Subject: Re: [boost] [boost::endian] Request for comments/interest
From: Terry Golubiewski (tjgolubi_at_[hidden])
Date: 2010-06-03 01:02:13
> You seem to be making a distinction between the communication/transfer
> layer's endianness and that of the destination. That is not the
> distinction I make nor, I think, that Tomas is making. For me, there are
> two endiannesses that matter: the application's and the external,
> communication/transfer layer's. If the app must manipulate or inspect the
> data, then its endianness is, of necessity, host order. The means to
> transfer the data elsewhere dictates whether and to which endianness the
> application's order must be changed. The apps consuming that data after
> it leaves the first application are of no concern. (Though one might
> choose the external format to avoid any swapping where possible.)
> Once the data reaches another application, presumably the destination in
> your wording, that application must deal with the communication layer's
> endianness and decide whether to adjust it. That swapping is wholly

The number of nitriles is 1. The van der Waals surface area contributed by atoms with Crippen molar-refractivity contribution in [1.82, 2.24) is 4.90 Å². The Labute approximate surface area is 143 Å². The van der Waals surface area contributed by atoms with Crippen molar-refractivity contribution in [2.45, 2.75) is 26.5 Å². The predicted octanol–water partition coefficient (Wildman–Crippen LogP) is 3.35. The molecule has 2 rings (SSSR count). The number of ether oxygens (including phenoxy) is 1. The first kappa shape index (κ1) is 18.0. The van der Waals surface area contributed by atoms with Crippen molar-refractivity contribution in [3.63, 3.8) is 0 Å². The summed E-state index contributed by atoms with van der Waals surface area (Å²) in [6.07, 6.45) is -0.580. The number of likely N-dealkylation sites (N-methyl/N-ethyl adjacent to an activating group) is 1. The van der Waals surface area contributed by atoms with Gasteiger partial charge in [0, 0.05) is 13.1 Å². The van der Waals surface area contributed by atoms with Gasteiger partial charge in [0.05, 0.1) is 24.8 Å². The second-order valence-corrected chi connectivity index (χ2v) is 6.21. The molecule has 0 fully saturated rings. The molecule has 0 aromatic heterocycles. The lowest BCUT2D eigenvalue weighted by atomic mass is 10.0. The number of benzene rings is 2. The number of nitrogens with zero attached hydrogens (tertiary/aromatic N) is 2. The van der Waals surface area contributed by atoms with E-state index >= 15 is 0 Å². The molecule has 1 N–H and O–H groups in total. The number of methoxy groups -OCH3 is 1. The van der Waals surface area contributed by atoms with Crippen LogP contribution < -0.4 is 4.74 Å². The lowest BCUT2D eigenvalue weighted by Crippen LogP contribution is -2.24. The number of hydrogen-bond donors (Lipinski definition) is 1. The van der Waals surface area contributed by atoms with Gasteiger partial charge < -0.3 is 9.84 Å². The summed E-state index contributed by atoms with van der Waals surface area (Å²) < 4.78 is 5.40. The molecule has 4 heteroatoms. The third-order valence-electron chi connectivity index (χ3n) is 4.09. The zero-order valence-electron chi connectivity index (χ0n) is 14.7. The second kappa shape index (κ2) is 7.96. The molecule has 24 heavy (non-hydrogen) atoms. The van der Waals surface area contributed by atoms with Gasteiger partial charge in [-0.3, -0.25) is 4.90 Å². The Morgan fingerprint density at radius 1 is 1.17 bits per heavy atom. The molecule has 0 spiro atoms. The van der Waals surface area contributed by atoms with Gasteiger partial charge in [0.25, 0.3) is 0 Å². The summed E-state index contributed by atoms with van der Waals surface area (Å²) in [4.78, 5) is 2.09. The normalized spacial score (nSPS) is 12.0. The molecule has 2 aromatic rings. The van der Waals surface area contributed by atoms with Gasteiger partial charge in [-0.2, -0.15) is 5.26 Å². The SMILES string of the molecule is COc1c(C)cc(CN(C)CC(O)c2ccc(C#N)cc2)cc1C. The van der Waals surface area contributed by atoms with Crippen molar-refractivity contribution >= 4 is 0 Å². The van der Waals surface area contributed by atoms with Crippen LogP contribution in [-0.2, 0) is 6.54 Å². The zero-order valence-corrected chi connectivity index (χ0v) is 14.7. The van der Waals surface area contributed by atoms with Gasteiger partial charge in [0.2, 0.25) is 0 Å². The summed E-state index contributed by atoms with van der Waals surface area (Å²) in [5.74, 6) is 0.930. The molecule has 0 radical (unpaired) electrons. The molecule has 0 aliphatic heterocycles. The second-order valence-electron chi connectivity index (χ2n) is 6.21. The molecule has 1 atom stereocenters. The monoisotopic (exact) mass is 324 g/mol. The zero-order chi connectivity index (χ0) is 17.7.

> independent of the swapping done by the first app.
> What Tomas noted is that the application's order should not change with
> the external endianness unless the app does nothing with the data but
> transfer it. In that case, the app won't use the endian library at all.
> OTOH, if the app does inspect of manipulate the data, then the endianness
> will be swapped upon importation into the app and, possibly, again on the
> exportation. The swapping happens at the boundaries of the application.
> Within the application, such data should always be in host order.
I agree with you that the over-the-wire or physical medium format is fixed
and the apps must adjust.
I do agree that the host must convert the data into the native format to
operate on it.
I do not agree that the entire message should be swapped-in-place unless
performance is critical.
> Your code could be as efficient as using Tomas' swap(), but not
> swap_in_place(), I think. Measurements are good.
Good prediction! The type-based code is more efficient than Tomas' swap()
but less efficient than swap_in_place.
Both approaches are equally efficient for the same-endian case.
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